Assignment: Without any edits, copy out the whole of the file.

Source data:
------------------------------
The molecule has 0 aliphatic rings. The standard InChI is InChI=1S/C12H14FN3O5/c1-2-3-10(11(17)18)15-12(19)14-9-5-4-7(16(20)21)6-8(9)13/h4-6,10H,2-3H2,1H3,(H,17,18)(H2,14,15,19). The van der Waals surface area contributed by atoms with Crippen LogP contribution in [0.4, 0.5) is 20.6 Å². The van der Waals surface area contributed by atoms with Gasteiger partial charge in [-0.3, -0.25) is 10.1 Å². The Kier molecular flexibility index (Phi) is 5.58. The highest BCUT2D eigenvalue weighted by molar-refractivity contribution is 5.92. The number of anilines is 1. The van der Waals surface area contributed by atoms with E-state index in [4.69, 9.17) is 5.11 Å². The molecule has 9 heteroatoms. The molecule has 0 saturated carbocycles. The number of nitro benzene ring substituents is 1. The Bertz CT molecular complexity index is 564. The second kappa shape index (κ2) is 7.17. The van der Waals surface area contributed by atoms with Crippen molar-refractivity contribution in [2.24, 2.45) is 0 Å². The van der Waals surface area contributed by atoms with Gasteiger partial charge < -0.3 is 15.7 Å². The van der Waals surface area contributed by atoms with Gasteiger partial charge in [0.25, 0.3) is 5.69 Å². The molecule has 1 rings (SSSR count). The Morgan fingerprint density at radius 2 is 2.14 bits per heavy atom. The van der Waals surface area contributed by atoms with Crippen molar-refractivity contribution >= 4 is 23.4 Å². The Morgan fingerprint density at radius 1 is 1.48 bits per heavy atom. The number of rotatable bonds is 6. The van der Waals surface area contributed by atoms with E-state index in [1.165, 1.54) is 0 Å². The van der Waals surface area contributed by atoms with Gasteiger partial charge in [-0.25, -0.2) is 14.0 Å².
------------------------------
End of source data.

The molecule has 0 aliphatic rings. The standard InChI is InChI=1S/C12H14FN3O5/c1-2-3-10(11(17)18)15-12(19)14-9-5-4-7(16(20)21)6-8(9)13/h4-6,10H,2-3H2,1H3,(H,17,18)(H2,14,15,19). The van der Waals surface area contributed by atoms with Crippen LogP contribution in [0.4, 0.5) is 20.6 Å². The van der Waals surface area contributed by atoms with Gasteiger partial charge in [-0.3, -0.25) is 10.1 Å². The Kier molecular flexibility index (Phi) is 5.58. The highest BCUT2D eigenvalue weighted by molar-refractivity contribution is 5.92. The number of anilines is 1. The van der Waals surface area contributed by atoms with E-state index in [4.69, 9.17) is 5.11 Å². The molecule has 9 heteroatoms. The molecule has 0 saturated carbocycles. The number of nitro benzene ring substituents is 1. The Bertz CT molecular complexity index is 564. The second kappa shape index (κ2) is 7.17. The van der Waals surface area contributed by atoms with Crippen molar-refractivity contribution in [2.24, 2.45) is 0 Å². The van der Waals surface area contributed by atoms with Gasteiger partial charge < -0.3 is 15.7 Å². The van der Waals surface area contributed by atoms with Gasteiger partial charge in [0.25, 0.3) is 5.69 Å². The molecule has 1 rings (SSSR count). The Morgan fingerprint density at radius 2 is 2.14 bits per heavy atom. The van der Waals surface area contributed by atoms with Crippen molar-refractivity contribution >= 4 is 23.4 Å². The Morgan fingerprint density at radius 1 is 1.48 bits per heavy atom. The number of rotatable bonds is 6. The van der Waals surface area contributed by atoms with E-state index in [1.165, 1.54) is 0 Å². The van der Waals surface area contributed by atoms with Gasteiger partial charge in [-0.25, -0.2) is 14.0 Å².